Apparently, Senator Vince Illuzzi thinks he can extend the amount of time in a day. Or at least restructure the space-time consortium. In a ridiculous cost-cutting measure, he has suggested that all state offices and schools cut down to 4 day weeks, with 10 hour days. He cites the always-popular reasons of saving money on heat and gas. Screw learning, it’s all about the cash. In fact, screw the laws of time: if it will save taxpayers cash, then it has to be a good thing, right?
Absolutely not. Nobody is bringing up the fact that this would eliminate every vestige of free time a student has. First, let’s tackle the fact that this would essentially eliminate summer vacation. Since schools are required to have at least 175 days a year, this would mean summer vacation would be dipped into by many weeks. Depending upon implementation, a best-case scenario would be 2 to 3 weeks for summer vacation. This is certainly not enough time for students to do enough of the best kind of learning which comes with summer: volunteering, getting a job, or taking summer courses. Fortunately, the legislator could always wave a magic wand and eliminate the 175 day requirement. Unfortunately, I expect the eventual “solution” would involve less summer vacation.
Assuming the summer issue could be settled, it is worth considering that there simply is not enough time in a day for 10 hours of school. The typical high school student has approximately 3 hours of homework per night (this is being conservative). In my school, bus transportation takes 45 minutes in the afternoon and 1 hour, 45 minutes in the morning. Let’s also assume 1 hour for showering, eating breakfast, eating dinner, and doing chores (combined). Finally, the American Sleep Disorders Association recommends 9.5 hours of sleep per night for a teen. Adding this up, we get an impossible sum: 10+3+2.5+1+9.5=26. In order to do all homework and get a healthy amount of sleep, even without any free time, there would need to be 26 hours in a day for the 10-hour school day to work. Contrary to what Senator Illuzzi may think, there are only 24 hours in a day. So, even if a student never gamed, played sports, had fun or did anything normal, they would only be able to get 7.5 hours of sleep. (See Figure 2)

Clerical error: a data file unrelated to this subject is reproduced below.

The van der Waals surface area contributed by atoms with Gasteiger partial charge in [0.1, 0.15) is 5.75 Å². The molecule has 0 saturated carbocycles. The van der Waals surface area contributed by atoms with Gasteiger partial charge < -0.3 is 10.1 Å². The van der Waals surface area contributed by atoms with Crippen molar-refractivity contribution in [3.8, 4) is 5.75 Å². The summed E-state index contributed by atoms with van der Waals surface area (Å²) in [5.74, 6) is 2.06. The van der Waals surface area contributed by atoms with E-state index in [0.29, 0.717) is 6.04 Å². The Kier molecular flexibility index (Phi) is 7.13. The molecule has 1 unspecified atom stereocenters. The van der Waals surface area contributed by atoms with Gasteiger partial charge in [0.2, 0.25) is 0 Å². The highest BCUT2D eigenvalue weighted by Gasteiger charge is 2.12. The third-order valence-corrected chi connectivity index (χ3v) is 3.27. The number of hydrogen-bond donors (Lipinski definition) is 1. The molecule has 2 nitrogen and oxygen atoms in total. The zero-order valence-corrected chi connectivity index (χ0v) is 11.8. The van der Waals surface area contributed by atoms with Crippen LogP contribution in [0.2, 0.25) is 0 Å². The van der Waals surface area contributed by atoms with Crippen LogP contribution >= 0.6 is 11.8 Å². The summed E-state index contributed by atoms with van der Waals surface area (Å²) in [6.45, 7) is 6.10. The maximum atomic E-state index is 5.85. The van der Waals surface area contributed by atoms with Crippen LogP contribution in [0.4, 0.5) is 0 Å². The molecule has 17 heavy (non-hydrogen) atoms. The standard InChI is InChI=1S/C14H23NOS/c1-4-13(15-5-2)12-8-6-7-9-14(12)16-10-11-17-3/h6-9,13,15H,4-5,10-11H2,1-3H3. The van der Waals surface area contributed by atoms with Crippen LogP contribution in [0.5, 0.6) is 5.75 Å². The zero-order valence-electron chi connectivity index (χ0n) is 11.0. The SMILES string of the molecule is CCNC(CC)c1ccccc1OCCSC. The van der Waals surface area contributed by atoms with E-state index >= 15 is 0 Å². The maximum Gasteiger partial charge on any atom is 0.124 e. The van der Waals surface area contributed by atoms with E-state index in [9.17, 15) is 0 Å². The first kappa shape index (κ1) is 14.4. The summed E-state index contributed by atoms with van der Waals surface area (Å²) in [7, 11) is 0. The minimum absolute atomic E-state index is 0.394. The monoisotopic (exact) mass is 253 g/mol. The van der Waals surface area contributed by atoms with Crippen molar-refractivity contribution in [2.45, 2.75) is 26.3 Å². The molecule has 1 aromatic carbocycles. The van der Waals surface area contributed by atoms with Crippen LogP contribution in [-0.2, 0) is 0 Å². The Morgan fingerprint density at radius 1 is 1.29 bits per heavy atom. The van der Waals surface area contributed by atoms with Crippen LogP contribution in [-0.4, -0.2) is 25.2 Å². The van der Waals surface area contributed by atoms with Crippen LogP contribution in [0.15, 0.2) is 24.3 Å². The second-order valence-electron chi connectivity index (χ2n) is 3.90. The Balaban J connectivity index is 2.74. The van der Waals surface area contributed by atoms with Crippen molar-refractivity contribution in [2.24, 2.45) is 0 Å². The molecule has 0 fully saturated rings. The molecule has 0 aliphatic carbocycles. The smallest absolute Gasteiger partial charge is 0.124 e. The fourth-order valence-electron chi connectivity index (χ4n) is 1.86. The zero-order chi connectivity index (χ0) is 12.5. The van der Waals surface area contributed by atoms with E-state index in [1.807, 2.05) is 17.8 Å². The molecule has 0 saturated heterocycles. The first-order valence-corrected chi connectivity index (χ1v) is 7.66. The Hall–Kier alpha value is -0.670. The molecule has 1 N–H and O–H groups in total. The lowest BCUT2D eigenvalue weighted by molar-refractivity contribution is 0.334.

Obviously, that doesn’t seem too unreasonable. 7.5 hours of sleep is less than recommended, but is still reasonable—until you remember the average student does far more than sleeping, homework, and learning. In a more typical situation, a student might spend 1 hour doing any number of clubs or after-school commitments in a day (volunteering, etc.): the sort of stuff young people are encouraged to do. In addition, they are on the varsity soccer team and have 1 hour of practice every day. In order to do everything, they would only have 5.5 hours of sleep per night. (10+3+2.5+1+1+1+5.5=24) That is going into the realm of stressful and unhealthy. This student still has no free time and isn’t able to do much outside of school (certainly no part-time job), yet only gets 5.5 hours of sleep per night. (See figure 4)
As you can plainly see, this proposed plan would wreak havoc upon already stressed teens. It would eliminate summer vacations and would force the average teen to only get 5.5 hours of sleep per night (or less). In the scramble to cut costs, there should be other places to look besides
taxpayers’ right-less students’ time. I have another idea for you, Senator Illuzzi: try carpooling. Or, if you really hate schools this much, eliminate required schooling.